There’s always a push by carmakers to get automotive superlatives—fastest production car, best fuel economy, longest electric range, cheapest or most expensive car, whatever. Carmakers eat that crap up and then inscribe it on plaques. But they’re not eager for just any superlative. Deadliest, slowest, dampest, none of these are goals. You’d think the claim of narrowest car would be unclaimed, too, but you’d be wrong.

This 1948 Larmar is the narrowest car ever built. It’s two feet, four inches wide, designed to (barely) fit through a standard English garden gate, which is two feet, six inches wide.

Why? Great question.

The car was designed, originally, to be a post-war ‘invalid car,’ a sort of motorized wheelchair/motor vehicle for people with disabilities. That’s why the Larmar has both hand and foot controls. Surprisingly little is actually known about the Larmar, but there is a bit of footage of the Larmar being tested as an invalid car:

At some point, it was decided that the Larmar was too good just to be an invalid car, and was also marketed as a woman’s ‘shopping car,’ a sort of little city runabout used to, you know exchange currency for goods and/or services, an act known as ‘shopping.’ It’s complicated, but if you’ve ever been to a Pic n’ Pay shoe store, you get the idea.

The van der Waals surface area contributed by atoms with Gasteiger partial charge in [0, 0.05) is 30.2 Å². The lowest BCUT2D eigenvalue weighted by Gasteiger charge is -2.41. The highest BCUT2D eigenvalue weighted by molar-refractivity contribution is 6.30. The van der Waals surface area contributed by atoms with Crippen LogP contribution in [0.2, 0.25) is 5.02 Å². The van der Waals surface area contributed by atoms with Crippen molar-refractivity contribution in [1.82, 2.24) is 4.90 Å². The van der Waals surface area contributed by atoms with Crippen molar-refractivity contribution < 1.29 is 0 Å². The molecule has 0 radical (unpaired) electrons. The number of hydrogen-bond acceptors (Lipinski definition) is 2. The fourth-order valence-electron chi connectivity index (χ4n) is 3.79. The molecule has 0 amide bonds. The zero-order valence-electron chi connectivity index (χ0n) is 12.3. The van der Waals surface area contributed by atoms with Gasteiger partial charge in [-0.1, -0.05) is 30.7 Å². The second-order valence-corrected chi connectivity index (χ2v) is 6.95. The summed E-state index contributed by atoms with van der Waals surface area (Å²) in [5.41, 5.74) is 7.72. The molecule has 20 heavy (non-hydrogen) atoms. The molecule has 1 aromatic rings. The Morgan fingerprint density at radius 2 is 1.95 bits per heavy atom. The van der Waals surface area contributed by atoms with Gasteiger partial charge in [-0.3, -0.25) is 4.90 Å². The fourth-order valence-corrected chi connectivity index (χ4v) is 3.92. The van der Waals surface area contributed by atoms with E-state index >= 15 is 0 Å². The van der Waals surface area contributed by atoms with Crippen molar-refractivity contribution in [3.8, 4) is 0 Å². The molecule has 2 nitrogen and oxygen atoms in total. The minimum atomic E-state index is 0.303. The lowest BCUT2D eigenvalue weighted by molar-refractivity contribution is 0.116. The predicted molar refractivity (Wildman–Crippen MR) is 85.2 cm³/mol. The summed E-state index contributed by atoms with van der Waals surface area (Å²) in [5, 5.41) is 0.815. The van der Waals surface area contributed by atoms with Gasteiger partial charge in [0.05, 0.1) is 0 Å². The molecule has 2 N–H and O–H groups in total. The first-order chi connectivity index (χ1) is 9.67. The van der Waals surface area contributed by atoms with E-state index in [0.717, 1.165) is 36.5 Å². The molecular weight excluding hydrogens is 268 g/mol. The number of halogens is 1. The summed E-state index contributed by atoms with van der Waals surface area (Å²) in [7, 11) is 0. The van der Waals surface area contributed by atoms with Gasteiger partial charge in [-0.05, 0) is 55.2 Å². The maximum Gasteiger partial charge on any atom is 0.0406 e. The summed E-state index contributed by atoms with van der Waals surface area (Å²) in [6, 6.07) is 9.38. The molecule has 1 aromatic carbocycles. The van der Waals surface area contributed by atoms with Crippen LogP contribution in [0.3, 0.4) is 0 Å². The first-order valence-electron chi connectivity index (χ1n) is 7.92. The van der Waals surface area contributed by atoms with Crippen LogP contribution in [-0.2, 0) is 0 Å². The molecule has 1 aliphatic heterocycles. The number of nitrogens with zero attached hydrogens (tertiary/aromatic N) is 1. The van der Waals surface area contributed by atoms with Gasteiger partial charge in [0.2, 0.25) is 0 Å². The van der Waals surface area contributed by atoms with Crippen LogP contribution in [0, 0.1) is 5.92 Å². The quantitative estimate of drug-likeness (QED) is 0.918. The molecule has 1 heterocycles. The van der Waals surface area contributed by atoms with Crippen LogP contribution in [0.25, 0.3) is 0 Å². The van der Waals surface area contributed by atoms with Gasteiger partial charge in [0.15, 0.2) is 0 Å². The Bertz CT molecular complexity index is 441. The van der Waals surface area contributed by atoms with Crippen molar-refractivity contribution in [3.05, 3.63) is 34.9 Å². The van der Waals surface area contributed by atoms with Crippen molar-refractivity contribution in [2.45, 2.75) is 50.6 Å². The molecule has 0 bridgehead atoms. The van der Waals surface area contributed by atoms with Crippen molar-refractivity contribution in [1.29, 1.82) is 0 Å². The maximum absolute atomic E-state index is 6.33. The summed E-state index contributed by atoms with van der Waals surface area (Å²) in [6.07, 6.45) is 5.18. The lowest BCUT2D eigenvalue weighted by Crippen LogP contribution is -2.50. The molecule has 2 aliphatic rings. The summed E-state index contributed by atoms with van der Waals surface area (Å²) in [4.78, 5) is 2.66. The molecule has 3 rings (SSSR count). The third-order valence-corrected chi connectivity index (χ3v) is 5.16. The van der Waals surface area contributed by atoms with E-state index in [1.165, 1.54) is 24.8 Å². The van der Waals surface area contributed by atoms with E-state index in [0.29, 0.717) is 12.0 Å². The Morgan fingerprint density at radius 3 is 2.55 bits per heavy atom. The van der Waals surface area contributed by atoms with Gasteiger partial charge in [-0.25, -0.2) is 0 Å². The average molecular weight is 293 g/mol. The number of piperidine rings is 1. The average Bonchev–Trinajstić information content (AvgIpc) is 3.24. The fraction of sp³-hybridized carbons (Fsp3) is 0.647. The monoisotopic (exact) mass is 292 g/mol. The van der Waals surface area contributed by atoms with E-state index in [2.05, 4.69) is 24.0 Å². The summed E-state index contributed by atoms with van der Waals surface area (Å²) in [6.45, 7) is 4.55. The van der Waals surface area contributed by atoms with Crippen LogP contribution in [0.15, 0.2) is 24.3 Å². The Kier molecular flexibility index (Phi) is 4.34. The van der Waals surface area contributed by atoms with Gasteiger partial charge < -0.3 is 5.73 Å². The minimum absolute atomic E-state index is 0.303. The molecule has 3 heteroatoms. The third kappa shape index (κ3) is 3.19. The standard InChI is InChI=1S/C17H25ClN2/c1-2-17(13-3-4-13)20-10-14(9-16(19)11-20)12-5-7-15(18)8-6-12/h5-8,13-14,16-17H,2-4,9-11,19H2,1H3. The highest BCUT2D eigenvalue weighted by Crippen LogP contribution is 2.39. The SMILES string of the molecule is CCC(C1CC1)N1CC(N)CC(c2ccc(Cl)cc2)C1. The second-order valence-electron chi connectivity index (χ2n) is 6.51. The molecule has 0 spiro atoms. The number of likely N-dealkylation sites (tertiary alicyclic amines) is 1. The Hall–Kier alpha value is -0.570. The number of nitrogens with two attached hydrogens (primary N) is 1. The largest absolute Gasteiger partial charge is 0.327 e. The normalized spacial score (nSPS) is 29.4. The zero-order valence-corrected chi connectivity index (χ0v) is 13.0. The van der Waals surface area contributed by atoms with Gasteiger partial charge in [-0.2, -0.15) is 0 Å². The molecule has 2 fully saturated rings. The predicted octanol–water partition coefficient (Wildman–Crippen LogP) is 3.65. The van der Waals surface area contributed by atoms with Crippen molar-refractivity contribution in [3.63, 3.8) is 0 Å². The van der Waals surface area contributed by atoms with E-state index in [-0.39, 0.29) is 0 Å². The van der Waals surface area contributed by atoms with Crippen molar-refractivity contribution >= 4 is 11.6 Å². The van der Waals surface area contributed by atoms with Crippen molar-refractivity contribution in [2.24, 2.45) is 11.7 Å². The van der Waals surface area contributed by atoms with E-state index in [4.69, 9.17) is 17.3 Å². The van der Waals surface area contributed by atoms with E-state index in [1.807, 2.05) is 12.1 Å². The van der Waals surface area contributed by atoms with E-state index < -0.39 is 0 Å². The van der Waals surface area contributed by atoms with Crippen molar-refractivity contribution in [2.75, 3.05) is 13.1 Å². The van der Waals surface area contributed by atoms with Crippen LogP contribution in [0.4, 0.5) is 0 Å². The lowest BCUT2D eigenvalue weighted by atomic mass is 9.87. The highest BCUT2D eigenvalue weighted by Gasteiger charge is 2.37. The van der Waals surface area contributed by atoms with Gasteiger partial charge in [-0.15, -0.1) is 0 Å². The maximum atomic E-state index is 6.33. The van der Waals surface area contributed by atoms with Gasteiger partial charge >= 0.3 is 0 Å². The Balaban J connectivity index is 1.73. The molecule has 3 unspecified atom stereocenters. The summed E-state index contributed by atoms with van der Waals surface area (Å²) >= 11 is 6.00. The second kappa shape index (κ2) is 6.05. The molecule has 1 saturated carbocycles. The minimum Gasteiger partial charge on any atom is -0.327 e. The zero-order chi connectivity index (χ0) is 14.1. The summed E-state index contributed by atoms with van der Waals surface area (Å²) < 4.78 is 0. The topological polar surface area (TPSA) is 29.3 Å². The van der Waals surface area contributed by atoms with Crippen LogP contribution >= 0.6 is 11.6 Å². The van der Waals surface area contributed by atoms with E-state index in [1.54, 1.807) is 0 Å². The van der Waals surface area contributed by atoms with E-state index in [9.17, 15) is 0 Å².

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The part about it being narrow enough to get through a garden gate helped the shopping car angle, because you could literally drive the car door-to-door from house to shop. Probably inside the shop, too, if no one tried to stop you. And probably even if they did.

The car is not a terrible design, in some ways. For as tiny as it is, it has a proportionally huge trunk, and the 7.5 horsepower four-stroke, 246 cc engine isn’t bad. considering. The gear shifting method is just awful, though luckily I’ve never seen any other vehicle to try and use the same stupid hip-located lever method as this.

The Larmar, pre-restoration

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One important note about the video: driving through that doorway was terrifying. Not because of my personal safety, but because the Lane Museum’s Larmar is by far the best one in existence (there’s maybe two survivors) and the idea that I was 1/16" of an inch away from making long, savage scratches and gashes in its sides from the door latches filled me with real dread.

Also, when taking off through the door, I laid some rubber in the Larmar, making me the first human in recorded history to burn rubber in a Larmar.

You’re welcome, universe.